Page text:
FACT CHECK: Texas Railroad Commission Chairman accuses renewable energy of unreliable power grid
AUSTIN (KXAN) – On Tuesday, the Texas Railroad Commission passed new weatherization rules for the state’s natural gas facilities. But not before the president defended the industry against what he called “media and far left” attacks and discussed the role of renewables in the state’s epic power failure. .
âIf you add unreliable wind and solar production and subtract reliable natural gas production, that equates to a less reliable electricity grid. Until we sort out these hazy calculations, we are just putting a band-aid on the problem, âsaid Wayne Christian, President of the RRC.
But in its staff report, the Federal Energy Regulatory Commission found that the natural gas supply was one of the main causes of blackouts in Texas and the south-central United States.
âA confluence of two causes, both triggered by cold, led to the event, which has been part of a recurring pattern over the past ten years. First, unprepared generators were breaking down in large numbers. Second, following massive declines in natural gas production and, to a lesser extent, declines in natural gas processing, the natural gas supply has struggled to meet both the residential heating load. and unit demand for natural gas, exacerbated by the growing dependence of production units on natural gas â, we read on page 11 of the report.
During the meeting, Christian insisted that oil and gas were unfairly blamed for the winter storm. He has been a strong advocate for the oil and gas industries and against renewable energy projects such as the Green New Deal and the Paris Climate Agreement, according to his official website.
âInstead of being used as an opportunity to learn about the importance of grid reliability, the winter storm was used as a weapon by the media and the far left to attack fossil fuels and any elected officials who blame wind or solar unreliable. energy, âhe said.
University of Texas energy expert Joshua Rhodes also said that while we saw some wind turbines fail during the winter storm, the state expected to rely more on natural gas.
âThere are complaints everywhere, and it’s not necessarily that we’re looking for, you know, one particular technology. It’s just, you know, if you’re going to have something to be thereâ¦ we need it to be there, âsaid Rhodes, Webber Energy Group associate researcher at UT.
He said the federal report also found generators that failed, 58% were gas, 27% were wind and 2% were solar.
Rhodes explained that Texas relies on two different systems in winter.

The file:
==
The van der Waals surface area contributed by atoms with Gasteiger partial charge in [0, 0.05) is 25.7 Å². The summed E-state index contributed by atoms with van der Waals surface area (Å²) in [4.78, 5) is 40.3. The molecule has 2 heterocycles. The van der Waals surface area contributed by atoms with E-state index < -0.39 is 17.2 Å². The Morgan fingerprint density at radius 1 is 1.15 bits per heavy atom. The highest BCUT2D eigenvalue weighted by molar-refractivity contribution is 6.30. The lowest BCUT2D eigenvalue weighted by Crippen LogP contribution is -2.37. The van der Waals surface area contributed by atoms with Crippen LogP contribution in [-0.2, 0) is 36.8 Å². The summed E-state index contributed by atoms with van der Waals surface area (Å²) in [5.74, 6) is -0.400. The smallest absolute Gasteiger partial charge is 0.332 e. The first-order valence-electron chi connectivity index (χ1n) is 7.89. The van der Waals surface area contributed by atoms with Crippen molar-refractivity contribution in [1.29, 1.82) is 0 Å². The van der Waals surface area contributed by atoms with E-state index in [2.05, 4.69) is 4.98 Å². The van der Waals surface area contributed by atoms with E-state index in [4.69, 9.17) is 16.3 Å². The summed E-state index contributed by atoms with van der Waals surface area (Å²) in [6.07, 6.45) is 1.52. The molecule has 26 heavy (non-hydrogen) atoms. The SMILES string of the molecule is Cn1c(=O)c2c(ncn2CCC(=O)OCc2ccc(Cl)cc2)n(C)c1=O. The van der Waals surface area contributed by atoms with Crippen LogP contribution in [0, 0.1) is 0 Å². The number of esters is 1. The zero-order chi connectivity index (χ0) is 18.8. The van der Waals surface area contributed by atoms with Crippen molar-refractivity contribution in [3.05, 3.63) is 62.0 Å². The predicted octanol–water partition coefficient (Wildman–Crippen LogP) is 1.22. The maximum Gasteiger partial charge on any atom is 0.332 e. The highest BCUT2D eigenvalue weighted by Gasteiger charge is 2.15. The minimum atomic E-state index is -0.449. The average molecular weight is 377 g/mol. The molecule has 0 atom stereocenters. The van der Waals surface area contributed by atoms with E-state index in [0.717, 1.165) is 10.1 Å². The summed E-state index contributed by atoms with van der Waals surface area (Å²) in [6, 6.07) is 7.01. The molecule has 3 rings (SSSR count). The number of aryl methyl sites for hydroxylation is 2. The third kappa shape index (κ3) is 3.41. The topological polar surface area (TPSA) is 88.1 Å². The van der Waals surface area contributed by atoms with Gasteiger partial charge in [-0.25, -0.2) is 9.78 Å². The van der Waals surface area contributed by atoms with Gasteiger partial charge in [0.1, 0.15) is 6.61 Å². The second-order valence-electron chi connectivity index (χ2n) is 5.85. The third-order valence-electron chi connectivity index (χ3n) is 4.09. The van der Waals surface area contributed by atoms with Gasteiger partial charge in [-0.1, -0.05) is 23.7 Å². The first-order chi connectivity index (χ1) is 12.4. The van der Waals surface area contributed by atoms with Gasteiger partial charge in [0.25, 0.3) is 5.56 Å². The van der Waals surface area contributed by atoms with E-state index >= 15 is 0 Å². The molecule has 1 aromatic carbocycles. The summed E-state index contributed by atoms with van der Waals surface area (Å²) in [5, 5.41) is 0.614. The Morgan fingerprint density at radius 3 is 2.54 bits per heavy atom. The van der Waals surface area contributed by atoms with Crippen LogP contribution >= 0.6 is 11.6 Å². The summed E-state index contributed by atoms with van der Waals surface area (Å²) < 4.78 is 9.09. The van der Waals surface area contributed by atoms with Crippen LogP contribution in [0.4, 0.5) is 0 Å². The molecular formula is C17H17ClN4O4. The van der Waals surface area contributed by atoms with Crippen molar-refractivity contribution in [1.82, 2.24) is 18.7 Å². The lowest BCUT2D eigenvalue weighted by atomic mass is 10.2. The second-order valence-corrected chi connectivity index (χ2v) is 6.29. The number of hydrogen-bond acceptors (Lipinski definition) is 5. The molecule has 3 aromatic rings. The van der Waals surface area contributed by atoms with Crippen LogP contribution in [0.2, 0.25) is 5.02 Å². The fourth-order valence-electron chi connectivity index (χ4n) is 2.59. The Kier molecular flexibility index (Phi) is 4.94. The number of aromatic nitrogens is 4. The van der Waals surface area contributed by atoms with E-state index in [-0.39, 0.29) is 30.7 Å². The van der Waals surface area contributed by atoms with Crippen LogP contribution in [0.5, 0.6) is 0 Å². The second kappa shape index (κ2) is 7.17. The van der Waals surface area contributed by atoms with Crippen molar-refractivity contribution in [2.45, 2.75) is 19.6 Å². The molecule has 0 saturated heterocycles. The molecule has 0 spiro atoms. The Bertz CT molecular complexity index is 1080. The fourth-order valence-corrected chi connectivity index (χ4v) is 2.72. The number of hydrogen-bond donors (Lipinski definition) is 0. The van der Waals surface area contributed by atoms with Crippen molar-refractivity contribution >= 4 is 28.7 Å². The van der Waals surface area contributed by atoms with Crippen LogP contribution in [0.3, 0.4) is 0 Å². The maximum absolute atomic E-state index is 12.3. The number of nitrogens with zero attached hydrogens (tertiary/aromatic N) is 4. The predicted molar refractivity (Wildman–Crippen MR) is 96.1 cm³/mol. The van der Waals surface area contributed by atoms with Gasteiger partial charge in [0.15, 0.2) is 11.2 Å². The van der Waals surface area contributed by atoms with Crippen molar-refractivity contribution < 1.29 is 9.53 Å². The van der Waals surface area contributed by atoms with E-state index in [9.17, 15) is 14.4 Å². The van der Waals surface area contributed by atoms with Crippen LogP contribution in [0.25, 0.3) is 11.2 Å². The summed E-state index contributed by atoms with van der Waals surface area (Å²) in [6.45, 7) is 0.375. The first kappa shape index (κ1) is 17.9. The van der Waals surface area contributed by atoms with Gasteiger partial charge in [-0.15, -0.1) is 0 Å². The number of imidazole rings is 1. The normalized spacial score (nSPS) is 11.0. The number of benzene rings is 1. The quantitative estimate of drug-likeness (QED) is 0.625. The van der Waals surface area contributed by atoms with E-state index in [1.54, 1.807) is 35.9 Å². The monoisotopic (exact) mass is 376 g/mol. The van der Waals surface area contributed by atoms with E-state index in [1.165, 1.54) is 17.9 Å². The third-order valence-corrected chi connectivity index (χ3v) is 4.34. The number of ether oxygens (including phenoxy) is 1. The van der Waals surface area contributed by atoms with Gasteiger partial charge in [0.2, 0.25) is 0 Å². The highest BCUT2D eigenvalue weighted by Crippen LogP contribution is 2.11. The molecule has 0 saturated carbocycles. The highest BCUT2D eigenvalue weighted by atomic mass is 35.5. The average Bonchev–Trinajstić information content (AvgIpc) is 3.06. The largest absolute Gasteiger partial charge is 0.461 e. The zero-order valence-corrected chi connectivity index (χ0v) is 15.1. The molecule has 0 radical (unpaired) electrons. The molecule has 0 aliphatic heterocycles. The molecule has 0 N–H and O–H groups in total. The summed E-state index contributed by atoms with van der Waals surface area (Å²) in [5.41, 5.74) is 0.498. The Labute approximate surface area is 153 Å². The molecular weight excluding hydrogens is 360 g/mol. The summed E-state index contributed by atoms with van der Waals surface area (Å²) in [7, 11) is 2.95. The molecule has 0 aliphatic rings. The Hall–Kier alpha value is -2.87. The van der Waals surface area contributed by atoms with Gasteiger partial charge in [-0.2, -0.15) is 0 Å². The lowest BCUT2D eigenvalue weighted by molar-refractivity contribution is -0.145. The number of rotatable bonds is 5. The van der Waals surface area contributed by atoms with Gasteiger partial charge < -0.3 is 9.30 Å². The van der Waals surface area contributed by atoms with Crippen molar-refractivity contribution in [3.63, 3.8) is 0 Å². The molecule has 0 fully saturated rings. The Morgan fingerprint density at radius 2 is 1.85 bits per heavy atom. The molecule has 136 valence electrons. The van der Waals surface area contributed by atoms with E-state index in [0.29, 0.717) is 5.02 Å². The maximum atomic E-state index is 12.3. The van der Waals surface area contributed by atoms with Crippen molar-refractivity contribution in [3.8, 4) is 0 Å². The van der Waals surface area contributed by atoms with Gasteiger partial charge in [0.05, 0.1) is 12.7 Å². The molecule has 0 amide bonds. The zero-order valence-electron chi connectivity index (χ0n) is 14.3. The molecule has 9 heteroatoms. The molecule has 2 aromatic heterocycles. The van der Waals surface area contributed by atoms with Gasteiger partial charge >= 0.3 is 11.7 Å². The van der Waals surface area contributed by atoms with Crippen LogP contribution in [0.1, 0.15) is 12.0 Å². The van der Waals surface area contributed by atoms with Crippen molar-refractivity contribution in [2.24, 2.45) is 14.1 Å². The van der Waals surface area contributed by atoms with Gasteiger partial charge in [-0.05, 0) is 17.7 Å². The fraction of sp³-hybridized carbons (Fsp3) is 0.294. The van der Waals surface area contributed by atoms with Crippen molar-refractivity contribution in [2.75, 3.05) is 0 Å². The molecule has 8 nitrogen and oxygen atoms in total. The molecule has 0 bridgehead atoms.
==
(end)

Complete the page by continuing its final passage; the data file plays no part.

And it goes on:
âWe have all of our power plants, but we also have the fuel that we use to power those plants. He said that during times when the state turned to solar power, it exceeded expectations. He said the performance of wind power has fluctuated.
âIn an event like this, we don’t rely on these resources to produce as much energy during winter events, but we rely on our thermal fleet – our coal, natural gas, nuclear fleet – to be able to be available during these times, âRhodes explained. âAnd we build that into our planning and models. And so it is not surprising that not all the wind has come up, but neither has all the gas, coal or nuclear. “
During Tuesday’s meeting, Christian also said the incentives for renewables had resulted in less money for natural gas.
“Preferential treatment and subsidies for unreliable wind and solar power have stifled investments in reliable natural gas production,” he said. âWhy build natural gas power plants when the politicians in Austin ensure that your green thumb pays off no matter what? “
Rhodes, who is also part of the Texas Solar Energy Society, said natural gas is also receiving subsidies, and he doesn’t think more of these plants would have helped during the winter storm.
âDuring winter storm Uri, we were unable to supply natural gas to all the power plants we had,â Rhodes explained. âSo I’m not necessarily convinced that having had more natural gas plants would have meant that we would have more electricity. I just think we would have had more natural gas plants that we could not have supplied with natural gas.
Christian said he believes the RRC has some responsibility and supports the rules the group passed on Tuesday requiring many, but not all, natural gas producers to tamper with their facilities.
Stewards deemed “critical” must be able to maintain power in the event of progressive blackouts. Those who are “less critical” will still be able to opt out of bloat and pay a $ 150 fee.
The RRC said these critical facilities must now share their information with electric utilities, who will use the information “to plan load shedding procedures in the event of an energy emergency,” according to a press release.